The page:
Ten Nu Metal Albums That Turn 20 This Year

It seems like only yesterday that Nu Metal arose and took over the mainstream, but incredibly it’s over 20 years since we first witnessed such a groundbreaking movement within rock and metal that we may not truly see ever again. 1999-2001 was the main period where new bands practically emerged every week, but this year see’s 20th anniversaries for some of the trailblazers that really put Nu Metal in motion.   

Happy birthday to these ten records (in order of release date in 1998)- 


After his acrimonious departure from Sepultura, Max Cavalera cracked on and formed Soulfly, teamed up with Ross Robinson, and brought out this monster. Released on April 21, ‘Soulfly’ contained the pounding ‘Eye for an ‘Eye’, ‘Bleed’ (featuring Limp Bizkit’s Fred Durst and DJ Lethal) and ‘First Commandment’ (featuring Deftones’ Chino Moreno). Groovy metal that included a lot of Sepultura’s worldly sounds, Soulfly’s debut effort deservedly went gold. 


Armenian-American nutcases System of a Down introduced themselves with this debut self-titled effort on June 30, and the singles ‘Sugar’ and ‘Spiders’ told you everything you needed to know about a quartet that really weren’t ‘all there’. Regardless, the album would later go platinum and the band would become one of the most popular in metal history. 


Released via Roadrunner on July 28, Fear Factory released another concept album that detailed machines taking over humanity. The industrial heavyweights went slightly more mainstream on this one, but the sensational ‘Resurrection’ justified their decision to do so. A cover of Gary Numan’s ‘Cars’ which featured, er, Gary Numan on guest vocals also went down a storm with the accompanying music video. 


The granddaddy of them all- Korn’s third album became a Nu Metal classic from the off, cruising straight to number one in the US. The never-get-bored-of-hearing anthems ‘Freak on a Leash’ and Got the Life’ are just insanely good, while Fred Durst turned up on the potty-mouthed ‘All in the Family’ and Ice Cube guested on the awesome ‘Children of the Korn’- proving hip-hop and metal could work just fine. ‘Follow the Leader’ would later go 5x platinum. 


It took a while to start motoring but when it did, nothing could stop Kid Rock’s ‘Devil Without a Cause’. Also released on Aug 18, the album picked up momentum upon the release of the powerhouse anthem ‘Bawitdaba’, as rap rock firmly placed itself into the spotlight. Staggeringly, this album would, within five years of its release, be certified 11x platinum. 


Aug 18 also saw Orgy debut with ‘Candyass’, released via Korn’s Elementree label. The industrial goth punks became popular with their cover of New Order’s ‘Blue Monday’, while the single ‘Stitches’ also helped to endear the band to the Nu Metal masses; as did Korn’s Jonathan Davis’ guest spot on the track ‘Revival’. ‘Candyass’ would soon go platinum.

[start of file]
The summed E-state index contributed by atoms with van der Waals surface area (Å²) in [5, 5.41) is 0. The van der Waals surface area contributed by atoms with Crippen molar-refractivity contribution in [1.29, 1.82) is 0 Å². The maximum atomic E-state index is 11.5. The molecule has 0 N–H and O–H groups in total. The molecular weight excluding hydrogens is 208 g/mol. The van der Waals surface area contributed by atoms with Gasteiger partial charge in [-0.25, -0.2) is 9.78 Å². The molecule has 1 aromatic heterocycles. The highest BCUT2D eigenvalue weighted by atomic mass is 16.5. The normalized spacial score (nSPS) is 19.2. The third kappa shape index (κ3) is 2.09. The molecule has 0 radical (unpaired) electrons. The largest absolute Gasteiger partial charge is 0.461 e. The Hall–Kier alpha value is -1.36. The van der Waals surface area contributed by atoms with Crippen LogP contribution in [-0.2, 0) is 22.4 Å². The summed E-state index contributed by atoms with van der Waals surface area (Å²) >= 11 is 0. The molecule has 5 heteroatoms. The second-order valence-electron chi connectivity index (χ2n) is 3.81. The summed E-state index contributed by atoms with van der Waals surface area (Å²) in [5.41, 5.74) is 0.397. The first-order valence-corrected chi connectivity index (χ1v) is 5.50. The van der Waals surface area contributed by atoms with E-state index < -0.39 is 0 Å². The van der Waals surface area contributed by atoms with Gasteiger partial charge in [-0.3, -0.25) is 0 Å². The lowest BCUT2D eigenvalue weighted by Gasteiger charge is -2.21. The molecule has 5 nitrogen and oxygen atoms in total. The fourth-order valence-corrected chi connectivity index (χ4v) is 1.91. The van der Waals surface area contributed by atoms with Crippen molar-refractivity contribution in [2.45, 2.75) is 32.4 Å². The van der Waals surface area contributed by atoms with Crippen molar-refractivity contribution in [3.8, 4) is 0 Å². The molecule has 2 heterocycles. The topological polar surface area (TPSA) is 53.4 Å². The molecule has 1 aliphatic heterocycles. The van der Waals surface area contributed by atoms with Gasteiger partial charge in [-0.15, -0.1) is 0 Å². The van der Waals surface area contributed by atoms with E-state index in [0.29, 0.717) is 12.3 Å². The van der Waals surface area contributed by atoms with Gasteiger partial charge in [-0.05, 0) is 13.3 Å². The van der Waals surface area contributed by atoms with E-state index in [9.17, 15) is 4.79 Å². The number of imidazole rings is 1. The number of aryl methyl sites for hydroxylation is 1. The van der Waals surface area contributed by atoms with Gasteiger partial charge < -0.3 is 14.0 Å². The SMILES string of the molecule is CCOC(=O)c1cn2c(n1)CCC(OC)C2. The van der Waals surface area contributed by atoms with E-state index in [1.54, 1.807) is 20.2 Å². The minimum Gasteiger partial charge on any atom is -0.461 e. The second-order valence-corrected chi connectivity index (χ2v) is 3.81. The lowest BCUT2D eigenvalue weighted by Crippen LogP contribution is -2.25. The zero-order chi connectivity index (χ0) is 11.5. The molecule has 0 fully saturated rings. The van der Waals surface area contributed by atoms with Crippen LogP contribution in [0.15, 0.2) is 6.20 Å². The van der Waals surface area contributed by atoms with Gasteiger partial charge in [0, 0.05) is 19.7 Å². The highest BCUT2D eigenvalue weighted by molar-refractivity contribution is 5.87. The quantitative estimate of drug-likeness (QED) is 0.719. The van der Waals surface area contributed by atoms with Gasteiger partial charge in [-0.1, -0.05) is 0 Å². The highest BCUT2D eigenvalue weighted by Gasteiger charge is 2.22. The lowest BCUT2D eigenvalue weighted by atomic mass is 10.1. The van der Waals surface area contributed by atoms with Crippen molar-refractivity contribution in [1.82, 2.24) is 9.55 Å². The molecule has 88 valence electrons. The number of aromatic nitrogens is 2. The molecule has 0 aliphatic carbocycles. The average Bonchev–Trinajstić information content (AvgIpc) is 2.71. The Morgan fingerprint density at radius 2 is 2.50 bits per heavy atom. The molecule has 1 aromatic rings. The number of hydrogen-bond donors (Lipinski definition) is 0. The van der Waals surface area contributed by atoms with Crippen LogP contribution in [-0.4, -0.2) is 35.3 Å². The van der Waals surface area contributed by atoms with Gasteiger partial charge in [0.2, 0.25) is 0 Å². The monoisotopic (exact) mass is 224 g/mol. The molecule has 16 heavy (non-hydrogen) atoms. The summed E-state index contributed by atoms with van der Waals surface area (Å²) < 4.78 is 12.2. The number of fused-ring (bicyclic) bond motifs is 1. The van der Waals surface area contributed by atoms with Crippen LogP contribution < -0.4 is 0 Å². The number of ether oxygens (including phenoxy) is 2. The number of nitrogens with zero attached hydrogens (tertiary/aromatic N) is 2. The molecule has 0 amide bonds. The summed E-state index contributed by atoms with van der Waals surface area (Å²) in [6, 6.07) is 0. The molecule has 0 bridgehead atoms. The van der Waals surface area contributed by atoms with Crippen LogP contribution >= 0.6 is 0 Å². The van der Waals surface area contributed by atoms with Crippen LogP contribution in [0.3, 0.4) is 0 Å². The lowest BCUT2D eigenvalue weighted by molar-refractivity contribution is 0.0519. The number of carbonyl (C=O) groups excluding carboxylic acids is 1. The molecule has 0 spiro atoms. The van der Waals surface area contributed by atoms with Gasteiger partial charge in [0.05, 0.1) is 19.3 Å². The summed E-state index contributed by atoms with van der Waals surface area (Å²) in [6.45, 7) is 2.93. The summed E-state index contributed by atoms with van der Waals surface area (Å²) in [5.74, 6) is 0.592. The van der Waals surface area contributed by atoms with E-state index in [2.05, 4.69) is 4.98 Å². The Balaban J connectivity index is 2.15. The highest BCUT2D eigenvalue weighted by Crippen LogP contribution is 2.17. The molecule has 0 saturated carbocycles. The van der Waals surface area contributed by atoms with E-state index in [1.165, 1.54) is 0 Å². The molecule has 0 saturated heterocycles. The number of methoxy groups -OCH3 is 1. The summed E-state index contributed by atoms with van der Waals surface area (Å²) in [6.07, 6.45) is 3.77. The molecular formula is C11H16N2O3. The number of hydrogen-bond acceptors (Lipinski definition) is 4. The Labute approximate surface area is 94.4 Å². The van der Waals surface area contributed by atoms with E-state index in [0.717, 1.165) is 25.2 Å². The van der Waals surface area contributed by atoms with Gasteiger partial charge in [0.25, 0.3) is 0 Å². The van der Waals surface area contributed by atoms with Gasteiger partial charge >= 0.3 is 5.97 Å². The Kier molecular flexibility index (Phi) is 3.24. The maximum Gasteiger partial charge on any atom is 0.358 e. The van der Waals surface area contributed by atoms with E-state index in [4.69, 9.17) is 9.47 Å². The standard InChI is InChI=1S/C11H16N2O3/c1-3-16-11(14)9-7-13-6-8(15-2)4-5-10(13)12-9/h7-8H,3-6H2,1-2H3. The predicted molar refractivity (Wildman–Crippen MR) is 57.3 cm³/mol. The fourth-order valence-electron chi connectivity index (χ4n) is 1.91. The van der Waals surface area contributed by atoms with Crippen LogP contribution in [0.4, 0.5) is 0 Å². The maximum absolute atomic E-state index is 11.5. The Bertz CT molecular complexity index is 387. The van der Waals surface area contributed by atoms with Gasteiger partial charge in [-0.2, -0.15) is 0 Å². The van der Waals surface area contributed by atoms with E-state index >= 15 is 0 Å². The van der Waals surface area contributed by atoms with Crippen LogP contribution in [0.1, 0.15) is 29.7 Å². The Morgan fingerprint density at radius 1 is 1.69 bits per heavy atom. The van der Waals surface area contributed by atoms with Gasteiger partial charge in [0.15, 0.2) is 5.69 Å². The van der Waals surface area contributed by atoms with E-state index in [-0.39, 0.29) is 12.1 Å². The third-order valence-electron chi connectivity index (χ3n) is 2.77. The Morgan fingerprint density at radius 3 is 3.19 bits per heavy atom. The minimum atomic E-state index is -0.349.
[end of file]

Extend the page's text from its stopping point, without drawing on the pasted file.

Godsmack are still hugely popular today, but their self-titled debut effort is still regarded by many as their crowning glory. Metallic riffs with a hint of grunge, The Bostonians had Republic Records behind them which helped put them in the spotlight early on, and songs such as ‘Whatever’ and ‘Keep Away’ proved why the band were so highly thought of. What came next sent Godsmack straight into the major leagues. 


Always fitting in with the Nu Metal movement, Marilyn Manson followed up their highly popular ‘Antichrist Superstar’ album with a shift in change towards glam rock, but simply put, ‘Mechanical Animals’ is one of the band’s defining moments.

Coming out on Sept 15, ‘The Dope Show’, Rock Is Dead’ and ‘Coma White’ were brilliant pieces of rock music, and unsurprisingly, due also to their controversial nature, ‘Mechanical Animals’ scored them their first number one album in the US, later going platinum too. 


Another industrial entry, Spineshank announced themselves with ‘Strictly Diesel’ on Sept 22, and while guitarist Mike Sarkisyan has said since he felt the album was more like a glorified demo, the record still had high points with the likes of ‘Shinebox’ and a cover of the Beatles’ ‘While My Guitar Gently Weeps’. It would be two years later, with the emergence of ‘The Height of Callousness’ that Spineshank would truly break out. 


Yep, we went there. Cheesy rapper Vanilla Ice revived his career when he got Ross Robinson on board to work on ‘Hard to Swallow’, and the result was a decent slab of rap metal. Released on Oct 20, Amen’s Casey Chaos appeared on the standout songs ‘A.D.D.’ and ‘Fuck Me’, and although the album is still scoffed at by many, at least we saw a more serious side to Ice with some actually fairly decent songs along the way.

Happy birthday to all these records that hit 20 this year.  

Head For The Barricade